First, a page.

The term "arylalkyl" refers to an alkyl as defined above substituted with one or more (e.g, one or two) identical or different aryl groups. Suitable arylalkyl groups include benzyl, phenylethyl (such as 1-phenylethyl and 2-phenylethyl), diphenylmethyl, diphenylethyl (such as 1,2-diphenylethyl and 2,2-diphenylethyl), phenylpropyl (such as 1-phenylpropyl, 2-phenylpropyl and 3-phenylpropyl), diphenylpropyl (such as 2,3-diphenylpropyl and 3,3-diphenylpropyl), naphthylmethyl, naphthylethyl (such as 1-naphthylethyl and 2-naphthylethyl), naphthylpropyl (such as 1-naphthylpropyl, 2-naphthylpropyl and 3-naphthylpropyl), 1,2,3,4-tetrahydro-1-naphthyl, 1,2,3,4-tetrahydro-2-naphthyl, and the like, all of which are optionally substituted.

The terms "heteroalkyl", "heteroalkenyl", "heteroalkynyl", "heteroarylalkyl", and "heteroaryl" as used herein refer to an alkyl, arylalkyl, and aryl group, respectively, wherein one or more carbon atoms, for example one, two, three, or more carbon atoms, are replaced with identical or different heteroatoms (such as N, O, or S). In addition, the term "heterocycloalkyl" is used in reference to a cyclic alkyl group in which one or more ring carbon atoms are replaced with heteroatoms. The term "heterocycloalkyl" means a cyclic alkyl group having 3 to 8 ring carbon atoms, of which one, two, three, or more are replaced with identical or different hetero atoms such a N, O, or S. All of these groups can be bonded via any desired suitable position including suitable ring nitrogen atoms in the case of nitrogen heterocycles. Suitable heteroaryl groups, heteroarylalkyl groups, heteroalkyl groups, and heterocycloalkyl groups include, for example, 2-pyridyl, 3-pyridyl, 4-pyridyl, 2-thienyl, 3-thienyl, indolyl, imidazolyl, furyl, piperonyl, 2-pyridylmethyl, 3-pyridylmethyl, 4-pyridylmethyl, 1-(2-pyridyl)ethyl, 1-(3-pyridyl)ethyl, 1-(4-pyridyl)ethyl, 2-(2-pyridyl)ethyl, 2-(3-pyridyl)ethyl, 2-(4-pyridyl)ethyl, picolyl, pyrrolidinyl, piperidinyl, tetrahydrofuryl, tetrahydrofuran-2-ylmethyl, morpholinyl, 4-morpholinyl, 2-(4-morpholinyl)ethyl, piperazinyl, 2-(4-methylpiperazin-1-yl)ethyl, and the like, all of which are optionally substituted with one or more (e.g., one, two, three, or four) identical or different substituents.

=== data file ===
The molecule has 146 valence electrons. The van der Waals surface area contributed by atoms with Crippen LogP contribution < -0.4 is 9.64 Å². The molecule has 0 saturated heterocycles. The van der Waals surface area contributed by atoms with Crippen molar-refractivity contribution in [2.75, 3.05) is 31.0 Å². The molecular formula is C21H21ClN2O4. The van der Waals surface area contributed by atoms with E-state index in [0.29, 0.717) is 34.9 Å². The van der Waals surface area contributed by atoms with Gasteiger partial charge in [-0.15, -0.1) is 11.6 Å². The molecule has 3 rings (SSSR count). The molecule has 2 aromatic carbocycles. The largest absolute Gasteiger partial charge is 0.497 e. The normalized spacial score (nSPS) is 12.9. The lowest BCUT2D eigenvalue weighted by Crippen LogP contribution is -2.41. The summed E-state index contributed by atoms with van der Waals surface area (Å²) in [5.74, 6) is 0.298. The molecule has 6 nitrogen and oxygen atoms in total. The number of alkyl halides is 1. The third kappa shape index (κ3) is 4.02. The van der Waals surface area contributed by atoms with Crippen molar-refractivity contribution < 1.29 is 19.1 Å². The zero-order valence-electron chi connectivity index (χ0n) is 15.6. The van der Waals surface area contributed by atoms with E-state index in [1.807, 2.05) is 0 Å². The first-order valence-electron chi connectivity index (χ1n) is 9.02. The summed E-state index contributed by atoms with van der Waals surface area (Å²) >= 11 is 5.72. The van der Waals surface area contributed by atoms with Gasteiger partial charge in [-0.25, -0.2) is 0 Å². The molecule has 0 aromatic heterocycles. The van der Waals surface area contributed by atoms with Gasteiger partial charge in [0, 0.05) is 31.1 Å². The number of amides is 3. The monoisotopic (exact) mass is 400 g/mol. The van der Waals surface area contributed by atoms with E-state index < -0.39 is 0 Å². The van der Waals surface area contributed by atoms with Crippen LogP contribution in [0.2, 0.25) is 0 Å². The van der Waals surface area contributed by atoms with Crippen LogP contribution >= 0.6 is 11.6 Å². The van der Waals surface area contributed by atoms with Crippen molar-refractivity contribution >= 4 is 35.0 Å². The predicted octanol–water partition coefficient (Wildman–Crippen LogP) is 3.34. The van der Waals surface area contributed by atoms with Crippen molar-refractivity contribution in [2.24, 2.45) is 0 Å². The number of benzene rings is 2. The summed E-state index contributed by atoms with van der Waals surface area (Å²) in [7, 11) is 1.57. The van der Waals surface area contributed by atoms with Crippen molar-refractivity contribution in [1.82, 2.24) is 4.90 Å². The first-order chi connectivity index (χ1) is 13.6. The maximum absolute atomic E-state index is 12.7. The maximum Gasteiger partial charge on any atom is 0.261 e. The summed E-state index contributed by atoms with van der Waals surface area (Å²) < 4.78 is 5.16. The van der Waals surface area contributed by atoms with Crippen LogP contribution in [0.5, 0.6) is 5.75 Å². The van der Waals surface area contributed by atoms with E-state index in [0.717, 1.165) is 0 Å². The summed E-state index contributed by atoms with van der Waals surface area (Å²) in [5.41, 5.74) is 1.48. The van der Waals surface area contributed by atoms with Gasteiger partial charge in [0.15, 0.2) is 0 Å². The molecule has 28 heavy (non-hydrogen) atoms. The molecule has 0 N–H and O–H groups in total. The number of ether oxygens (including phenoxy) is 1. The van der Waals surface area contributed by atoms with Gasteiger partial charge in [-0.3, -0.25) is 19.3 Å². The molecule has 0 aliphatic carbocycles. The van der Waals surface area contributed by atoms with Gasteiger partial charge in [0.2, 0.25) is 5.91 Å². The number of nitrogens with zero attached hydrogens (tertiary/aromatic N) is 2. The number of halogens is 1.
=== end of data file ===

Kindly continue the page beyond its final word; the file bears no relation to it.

The compounds of the invention are optionally modified at the N-terminus and/or the C-terminus by reaction with suitable reagents or by introduction (or by the presence of an amino-protecting group or carboxy-protecting group, respectively. The N-terminus of a peptide or peptide analog can be chemically modified such that the N-terminus amino group is substituted, for example, by an acyl group (e.g., acetyl, cyclopentylcarbonyl, isoquinolylcarbonyl, furoyl, tosyl, benzoyl, pyrazinecarbonyl or other such groups), by reaction with an isocyanate, chloroformate, or alkylating agent, or by introducing other such groups, all of which can be substituted by a substituent as described above. It should be recognized that the term "amino group" is used broadly herein to refer to any free amino group, including a primary, secondary, or tertiary amino group, present in a peptide. In comparison, the term "N-terminus" refers to the α-amino group of the first amino acid present in a peptide written in the conventional manner.

The N-terminus of a compound of the invention can be protected by linking thereto an amino-protecting group. The term "amino-protecting group" is used broadly herein to refer to a chemical group that can react with a free amino group, including, for example, the α-amino group present at the N-terminus of a compound of the invention. By virtue of reacting therewith, an amino-protecting group protects the otherwise reactive amino group against undesirable reactions as can occur, for example, during a synthetic procedure or due to exopeptidase activity on a final compound. Modification of an amino group also can provide additional advantages, including, for example, increasing the solubility or the activity of the compound. Various amino-protecting groups are disclosed herein or otherwise known in the art and include, for example, acyl groups (such as an acetyl, tert-butyloxycarbonyl, allyloxycarbonyl, benzyloxycarbonyl group or benzoyl groups), as well as an aminoacyl residue, which itself can be modified by an amino-protecting group. Other amino-protecting groups are described, for example, in The Peptides, eds. Gross and Meienhofer, vol. 3 (Academic Press, Inc., New York, 1981); and by Greene and Wuts, in Protective Groups in Organic Synthesis, 2d ed., pages 309-405 (John Wiley & Sons, New York, 1991), each of which is incorporated herein by reference. The product of any such modification of the N-terminus amino group of a peptide or peptide analog of the invention is referred to herein as an "N-terminal derivative."